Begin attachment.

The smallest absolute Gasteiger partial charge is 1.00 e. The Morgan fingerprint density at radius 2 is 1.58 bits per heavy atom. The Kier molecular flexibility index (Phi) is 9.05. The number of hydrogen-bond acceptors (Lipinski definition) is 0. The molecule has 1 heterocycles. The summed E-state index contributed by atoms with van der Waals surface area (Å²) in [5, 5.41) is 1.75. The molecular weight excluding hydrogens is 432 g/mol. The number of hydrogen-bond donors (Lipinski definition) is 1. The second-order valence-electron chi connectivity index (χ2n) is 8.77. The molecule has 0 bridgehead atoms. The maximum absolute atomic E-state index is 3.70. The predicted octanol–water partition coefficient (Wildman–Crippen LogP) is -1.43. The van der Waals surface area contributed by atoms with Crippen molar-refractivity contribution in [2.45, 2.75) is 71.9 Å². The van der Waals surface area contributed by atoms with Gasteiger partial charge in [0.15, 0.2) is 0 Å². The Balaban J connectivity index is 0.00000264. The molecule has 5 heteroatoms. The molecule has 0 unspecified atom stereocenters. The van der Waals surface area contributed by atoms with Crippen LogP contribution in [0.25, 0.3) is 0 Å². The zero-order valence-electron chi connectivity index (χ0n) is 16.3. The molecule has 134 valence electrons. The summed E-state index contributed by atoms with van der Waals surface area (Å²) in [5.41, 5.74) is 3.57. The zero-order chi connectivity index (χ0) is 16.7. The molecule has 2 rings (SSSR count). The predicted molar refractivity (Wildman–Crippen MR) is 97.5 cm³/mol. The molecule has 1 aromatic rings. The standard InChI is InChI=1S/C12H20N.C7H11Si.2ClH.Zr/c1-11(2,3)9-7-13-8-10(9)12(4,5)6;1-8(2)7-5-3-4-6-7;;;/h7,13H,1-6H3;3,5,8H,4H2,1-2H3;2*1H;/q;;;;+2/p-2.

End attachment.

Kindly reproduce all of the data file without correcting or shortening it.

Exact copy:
The smallest absolute Gasteiger partial charge is 1.00 e. The Morgan fingerprint density at radius 2 is 1.58 bits per heavy atom. The Kier molecular flexibility index (Phi) is 9.05. The number of hydrogen-bond acceptors (Lipinski definition) is 0. The molecule has 1 heterocycles. The summed E-state index contributed by atoms with van der Waals surface area (Å²) in [5, 5.41) is 1.75. The molecular weight excluding hydrogens is 432 g/mol. The number of hydrogen-bond donors (Lipinski definition) is 1. The second-order valence-electron chi connectivity index (χ2n) is 8.77. The molecule has 0 bridgehead atoms. The maximum absolute atomic E-state index is 3.70. The predicted octanol–water partition coefficient (Wildman–Crippen LogP) is -1.43. The van der Waals surface area contributed by atoms with Crippen molar-refractivity contribution in [2.45, 2.75) is 71.9 Å². The van der Waals surface area contributed by atoms with Gasteiger partial charge in [0.15, 0.2) is 0 Å². The Balaban J connectivity index is 0.00000264. The molecule has 5 heteroatoms. The molecule has 0 unspecified atom stereocenters. The van der Waals surface area contributed by atoms with Crippen LogP contribution in [0.25, 0.3) is 0 Å². The zero-order valence-electron chi connectivity index (χ0n) is 16.3. The molecule has 134 valence electrons. The summed E-state index contributed by atoms with van der Waals surface area (Å²) in [5.41, 5.74) is 3.57. The zero-order chi connectivity index (χ0) is 16.7. The molecule has 2 rings (SSSR count). The predicted molar refractivity (Wildman–Crippen MR) is 97.5 cm³/mol. The molecule has 1 aromatic rings. The standard InChI is InChI=1S/C12H20N.C7H11Si.2ClH.Zr/c1-11(2,3)9-7-13-8-10(9)12(4,5)6;1-8(2)7-5-3-4-6-7;;;/h7,13H,1-6H3;3,5,8H,4H2,1-2H3;2*1H;/q;;;;+2/p-2.